Eighteen Years Ago.
He crouched behind the woodpile, carefully watching the little girl through an opening in the stack. She looked about ten years old but exuded the confidence of an older child. She carried a striped kitten into the little playhouse near the woodpile, chatting to the animal about tea and cookies. She was dressed for play in cutoff shorts and a lunch-stained T-shirt.
The plastic playhouse had to be stuffy. The weather was hot and dry, but that was good. It meant he’d been comfortable while sleeping the last few nights in the woods, but during the day the heat could be deadly. He’d spotted the big white farmhouse this morning. His first sighting of civilization in…years. He’d slowly crawled to his current hiding spot, moving between shaded spots, watching every movement about the property. An hour ago he’d seen a couple of older teenage boys leave in a beat-up farm truck and a woman let two gray cats out the back door. She looked kind.
He ached to experience some kindness.
He nestled in closer to the wood, resting his head, blinking hard as his vision blurred. He was days past feeling hunger; food barely interested him. He just wanted water. There was a hose near the back door, but it was a good hundred feet away. Maybe he should just approach the woman and ask for help. But he wasn’t going anywhere until he felt safe. He’d wait until dark. By then—
“Tabby! Come back!”
He grasped at the woodpile with both hands as the kitten shot by his feet.
The little girl burst around the corner of the woodpile and slammed to a stop as she spotted him, her mouth falling open and her eyes widening. She took two cautious steps in his direction, studying him intently.
He couldn’t move.
He knew he looked bad. His filthy clothes blended with the brown of the wood and dirt. Under the layer of grime on his skin, he suspected he was lily-white from lack of sunshine.
Curiosity filled her bright blue eyes, and she moved closer, looking him over. Her gaze slowly traveled from his blistered bare feet to the old, bloody shirt he’d wrapped around his head. She stopped five feet away. A healthy distance if she needed to make a fast exit, but she’d obviously judged him to not be a danger. She was right. He was about as threatening as a baby seal.
“Do you speak English?” she asked loudly.
He bit his cheek. That was her first question?
“Do you live in the woods? How old are you?” Her gaze narrowed.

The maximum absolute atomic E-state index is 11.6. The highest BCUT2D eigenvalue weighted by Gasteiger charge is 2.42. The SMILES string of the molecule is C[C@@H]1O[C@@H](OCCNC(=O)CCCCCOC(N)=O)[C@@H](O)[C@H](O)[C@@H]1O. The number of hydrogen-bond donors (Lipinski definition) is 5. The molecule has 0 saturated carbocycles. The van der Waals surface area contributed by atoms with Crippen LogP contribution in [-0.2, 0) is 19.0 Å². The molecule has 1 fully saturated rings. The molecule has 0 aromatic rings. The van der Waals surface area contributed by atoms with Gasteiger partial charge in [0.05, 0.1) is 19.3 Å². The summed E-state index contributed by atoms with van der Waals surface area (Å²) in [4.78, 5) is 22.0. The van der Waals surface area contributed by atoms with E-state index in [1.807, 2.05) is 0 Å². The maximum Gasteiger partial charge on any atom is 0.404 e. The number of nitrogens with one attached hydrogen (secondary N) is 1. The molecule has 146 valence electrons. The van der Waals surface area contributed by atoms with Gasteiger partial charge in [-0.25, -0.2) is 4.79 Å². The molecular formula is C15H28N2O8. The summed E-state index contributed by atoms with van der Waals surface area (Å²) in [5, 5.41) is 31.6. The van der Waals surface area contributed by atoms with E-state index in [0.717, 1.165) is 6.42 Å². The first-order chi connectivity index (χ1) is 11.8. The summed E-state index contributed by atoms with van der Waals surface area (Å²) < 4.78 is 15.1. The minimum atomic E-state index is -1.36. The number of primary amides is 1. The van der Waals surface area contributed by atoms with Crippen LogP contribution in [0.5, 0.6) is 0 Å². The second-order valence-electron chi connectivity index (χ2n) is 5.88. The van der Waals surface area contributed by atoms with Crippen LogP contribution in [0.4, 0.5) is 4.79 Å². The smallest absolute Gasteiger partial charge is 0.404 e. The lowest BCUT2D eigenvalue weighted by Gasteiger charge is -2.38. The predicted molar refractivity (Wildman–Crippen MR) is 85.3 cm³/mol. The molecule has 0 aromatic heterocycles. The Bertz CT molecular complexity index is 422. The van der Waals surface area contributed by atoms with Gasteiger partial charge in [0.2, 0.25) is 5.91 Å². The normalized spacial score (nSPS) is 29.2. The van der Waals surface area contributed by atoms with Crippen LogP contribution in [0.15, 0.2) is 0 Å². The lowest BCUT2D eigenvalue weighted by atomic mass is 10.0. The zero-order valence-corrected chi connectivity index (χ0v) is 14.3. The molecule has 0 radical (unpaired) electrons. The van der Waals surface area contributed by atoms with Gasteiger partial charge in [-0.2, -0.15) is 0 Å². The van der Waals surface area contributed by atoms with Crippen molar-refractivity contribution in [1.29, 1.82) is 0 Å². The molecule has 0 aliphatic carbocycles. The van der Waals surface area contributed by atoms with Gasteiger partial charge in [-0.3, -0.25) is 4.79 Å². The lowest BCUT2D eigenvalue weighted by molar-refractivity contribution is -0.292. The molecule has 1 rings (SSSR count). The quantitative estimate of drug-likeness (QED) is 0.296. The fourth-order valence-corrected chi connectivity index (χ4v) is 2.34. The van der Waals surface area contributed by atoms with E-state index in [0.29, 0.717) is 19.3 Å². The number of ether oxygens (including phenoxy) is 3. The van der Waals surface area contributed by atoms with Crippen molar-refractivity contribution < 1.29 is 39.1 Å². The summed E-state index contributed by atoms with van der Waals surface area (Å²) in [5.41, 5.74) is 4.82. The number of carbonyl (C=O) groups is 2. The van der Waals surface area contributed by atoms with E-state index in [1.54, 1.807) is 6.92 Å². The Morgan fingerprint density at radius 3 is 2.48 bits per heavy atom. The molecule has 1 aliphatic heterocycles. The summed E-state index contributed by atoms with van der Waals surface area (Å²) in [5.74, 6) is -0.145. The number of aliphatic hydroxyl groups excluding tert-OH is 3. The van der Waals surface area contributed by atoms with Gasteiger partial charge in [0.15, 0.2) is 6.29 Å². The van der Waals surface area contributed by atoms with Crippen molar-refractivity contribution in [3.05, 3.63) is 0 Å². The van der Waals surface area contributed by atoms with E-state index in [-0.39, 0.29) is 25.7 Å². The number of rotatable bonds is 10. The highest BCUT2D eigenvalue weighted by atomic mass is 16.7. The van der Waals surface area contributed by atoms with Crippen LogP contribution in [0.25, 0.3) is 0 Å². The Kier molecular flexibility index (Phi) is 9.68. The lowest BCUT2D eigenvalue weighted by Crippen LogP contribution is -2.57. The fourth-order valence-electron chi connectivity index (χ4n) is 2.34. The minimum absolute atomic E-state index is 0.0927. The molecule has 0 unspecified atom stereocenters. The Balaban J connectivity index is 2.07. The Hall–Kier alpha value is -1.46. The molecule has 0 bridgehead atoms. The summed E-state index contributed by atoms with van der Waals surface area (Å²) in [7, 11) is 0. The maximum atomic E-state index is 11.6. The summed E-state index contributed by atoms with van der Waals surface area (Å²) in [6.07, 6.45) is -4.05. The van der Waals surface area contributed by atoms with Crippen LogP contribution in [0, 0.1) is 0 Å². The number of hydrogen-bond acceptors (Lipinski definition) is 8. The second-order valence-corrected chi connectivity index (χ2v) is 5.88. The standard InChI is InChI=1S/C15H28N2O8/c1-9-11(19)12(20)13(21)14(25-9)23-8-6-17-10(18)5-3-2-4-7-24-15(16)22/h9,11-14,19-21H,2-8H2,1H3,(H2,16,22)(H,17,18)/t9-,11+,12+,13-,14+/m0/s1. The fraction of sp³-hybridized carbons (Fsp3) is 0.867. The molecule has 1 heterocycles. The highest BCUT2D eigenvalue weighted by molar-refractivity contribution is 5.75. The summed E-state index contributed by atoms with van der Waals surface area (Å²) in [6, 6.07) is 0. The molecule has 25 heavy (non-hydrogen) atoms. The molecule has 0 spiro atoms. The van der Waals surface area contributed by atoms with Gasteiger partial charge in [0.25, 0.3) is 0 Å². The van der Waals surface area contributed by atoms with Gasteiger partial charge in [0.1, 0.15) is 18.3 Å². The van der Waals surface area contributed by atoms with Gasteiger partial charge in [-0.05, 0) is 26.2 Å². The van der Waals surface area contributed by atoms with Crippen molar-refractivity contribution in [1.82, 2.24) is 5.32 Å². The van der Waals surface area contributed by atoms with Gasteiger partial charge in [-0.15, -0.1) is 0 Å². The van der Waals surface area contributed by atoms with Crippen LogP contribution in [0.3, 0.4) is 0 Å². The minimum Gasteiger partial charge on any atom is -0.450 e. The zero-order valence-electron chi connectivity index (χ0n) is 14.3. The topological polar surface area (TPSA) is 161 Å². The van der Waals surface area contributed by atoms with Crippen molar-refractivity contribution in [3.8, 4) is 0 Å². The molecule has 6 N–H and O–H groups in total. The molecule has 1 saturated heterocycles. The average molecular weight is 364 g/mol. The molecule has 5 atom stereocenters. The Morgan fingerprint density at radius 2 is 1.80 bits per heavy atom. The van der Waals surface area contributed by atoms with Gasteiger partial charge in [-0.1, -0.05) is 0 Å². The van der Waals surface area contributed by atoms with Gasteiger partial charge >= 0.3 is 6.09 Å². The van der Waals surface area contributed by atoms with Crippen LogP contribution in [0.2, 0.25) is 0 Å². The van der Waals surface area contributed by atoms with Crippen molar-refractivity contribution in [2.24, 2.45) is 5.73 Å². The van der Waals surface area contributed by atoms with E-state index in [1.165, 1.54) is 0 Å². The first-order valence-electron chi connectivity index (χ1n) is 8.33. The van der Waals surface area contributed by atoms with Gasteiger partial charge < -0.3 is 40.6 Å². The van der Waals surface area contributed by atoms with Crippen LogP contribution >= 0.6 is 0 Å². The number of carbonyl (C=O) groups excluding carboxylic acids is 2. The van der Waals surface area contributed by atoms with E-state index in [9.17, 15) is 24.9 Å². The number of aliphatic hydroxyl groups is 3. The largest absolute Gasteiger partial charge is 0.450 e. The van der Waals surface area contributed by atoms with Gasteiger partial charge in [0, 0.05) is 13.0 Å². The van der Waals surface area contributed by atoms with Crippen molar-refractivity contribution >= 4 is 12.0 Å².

He slowly stood, bracing himself against the wood, feeling his head swell with the movement. Her eyes grew wide. He was thin, stork-thin. She could see his bruises and abrasions, and he knew many more were hiding. “Yes, I speak English. No, I don’t live in the woods. And I’m thirteen,” he croaked.
She stood straighter, concerned. “Are you alright?”
He touched a gentle finger to his makeshift turban and winced. “Do you have any water?”
She nodded and raced into the playhouse. She reappeared, carefully carrying a blue floral cup and saucer. His hand shook as he lifted the cup to cracked lips. The warm water was heavenly, but he winced as his muscles went through the foreign motion of swallowing. The simple act of her help made him want to cry.
“How did you get those pink circles on your face?”
The cup rattled as he set it back on the saucer. The scars. Cigarettes. The bunker. Stories he could never share without endangering lives. “May I have some more, please?” This time she brought out a little pot and refilled his cup. He drank and then slid back down into his crouch before his legs gave out on him. Nausea gripped him. Did he drink too fast? “Is your mom home?”
She nodded. “Do you want me to get her?”
“Please. Don’t tell anyone else I’m here, okay? Just get your mom.” He leaned his head back against the wood and closed his eyes. Bright colors shifted on the back of his eyelids as the world began to gently spin. Speaking had sapped his energy, but he’d escaped the forest and this family would help him. Now he just had to keep his wits about him and his mouth shut.
“What’s your name?” she whispered.
He opened his eyes a crack. Her expression was one of simple curiosity. “Chris. Chris Jacobs.” His dry lips twisted. “Could you get your mom? Please?”
She turned and ran, tan legs pumping hard.
“No press.” Suspicious cop eyes squinted at Michael.
The Oregon farm smelled strongly of manure, but there wasn’t a cow in sight. His research had told him the old dairy farm had been out of operation for over twenty years. Wood and wire fencing traced the edges of the fields in crooked, drunken lines. A hundred yards away stood a barn that Michael wouldn’t step foot into for a million dollars. He didn’t mind taking risks, but this building looked ready to collapse if a bird landed on the sagging roofline. “I’m not here as press. I’m meeting up with Dr. Campbell,” Michael lied.
“The medical examiner left an hour ago.” The cop tilted up the brim of his hat, doubt in his gaze, knowing Michael was name-dropping to get into the recovery site. How many reporters had he chased off today? The discovery of multiple hidden remains tended to draw out the vultures. One brow rose and challenged him to create a more original ruse.
Luckily, Michael had one. “Not that Dr. Campbell. His daughter. Dr. Lacey Campbell.”
The cop ran a hand across his sweating forehead and checked his clipboard. His instant lascivious grin made Michael’s jaw clench.
“Oh, her. Yeah, she’s still here.”